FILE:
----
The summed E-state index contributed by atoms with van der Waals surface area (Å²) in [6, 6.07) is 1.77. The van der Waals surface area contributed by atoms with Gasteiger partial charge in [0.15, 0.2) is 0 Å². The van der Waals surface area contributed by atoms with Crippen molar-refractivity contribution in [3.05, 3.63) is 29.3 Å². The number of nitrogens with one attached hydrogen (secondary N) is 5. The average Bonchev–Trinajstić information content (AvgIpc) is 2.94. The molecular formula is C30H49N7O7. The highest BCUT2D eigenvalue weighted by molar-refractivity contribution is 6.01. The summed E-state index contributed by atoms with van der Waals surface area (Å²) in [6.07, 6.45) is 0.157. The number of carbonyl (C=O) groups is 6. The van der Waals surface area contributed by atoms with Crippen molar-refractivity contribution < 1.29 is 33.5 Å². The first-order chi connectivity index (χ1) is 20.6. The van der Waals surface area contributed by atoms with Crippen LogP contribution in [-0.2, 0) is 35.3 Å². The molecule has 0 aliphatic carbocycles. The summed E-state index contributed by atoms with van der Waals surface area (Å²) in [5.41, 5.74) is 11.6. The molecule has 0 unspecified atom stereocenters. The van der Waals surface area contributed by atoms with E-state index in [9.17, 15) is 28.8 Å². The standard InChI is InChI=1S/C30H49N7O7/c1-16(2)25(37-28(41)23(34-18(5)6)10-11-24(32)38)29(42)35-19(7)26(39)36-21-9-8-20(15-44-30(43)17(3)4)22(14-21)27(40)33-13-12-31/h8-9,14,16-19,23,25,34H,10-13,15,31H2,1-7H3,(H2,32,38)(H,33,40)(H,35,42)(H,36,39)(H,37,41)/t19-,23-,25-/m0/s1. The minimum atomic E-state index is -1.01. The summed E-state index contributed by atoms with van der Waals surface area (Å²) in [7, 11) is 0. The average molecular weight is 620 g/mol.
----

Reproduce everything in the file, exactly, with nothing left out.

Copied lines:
The summed E-state index contributed by atoms with van der Waals surface area (Å²) in [6, 6.07) is 1.77. The van der Waals surface area contributed by atoms with Gasteiger partial charge in [0.15, 0.2) is 0 Å². The van der Waals surface area contributed by atoms with Crippen molar-refractivity contribution in [3.05, 3.63) is 29.3 Å². The number of nitrogens with one attached hydrogen (secondary N) is 5. The average Bonchev–Trinajstić information content (AvgIpc) is 2.94. The molecular formula is C30H49N7O7. The highest BCUT2D eigenvalue weighted by molar-refractivity contribution is 6.01. The summed E-state index contributed by atoms with van der Waals surface area (Å²) in [6.07, 6.45) is 0.157. The number of carbonyl (C=O) groups is 6. The van der Waals surface area contributed by atoms with Crippen molar-refractivity contribution < 1.29 is 33.5 Å². The first-order chi connectivity index (χ1) is 20.6. The van der Waals surface area contributed by atoms with Crippen LogP contribution in [-0.2, 0) is 35.3 Å². The molecule has 0 aliphatic carbocycles. The summed E-state index contributed by atoms with van der Waals surface area (Å²) in [5.41, 5.74) is 11.6. The molecule has 0 unspecified atom stereocenters. The van der Waals surface area contributed by atoms with E-state index in [9.17, 15) is 28.8 Å². The standard InChI is InChI=1S/C30H49N7O7/c1-16(2)25(37-28(41)23(34-18(5)6)10-11-24(32)38)29(42)35-19(7)26(39)36-21-9-8-20(15-44-30(43)17(3)4)22(14-21)27(40)33-13-12-31/h8-9,14,16-19,23,25,34H,10-13,15,31H2,1-7H3,(H2,32,38)(H,33,40)(H,35,42)(H,36,39)(H,37,41)/t19-,23-,25-/m0/s1. The minimum atomic E-state index is -1.01. The summed E-state index contributed by atoms with van der Waals surface area (Å²) in [7, 11) is 0. The average molecular weight is 620 g/mol.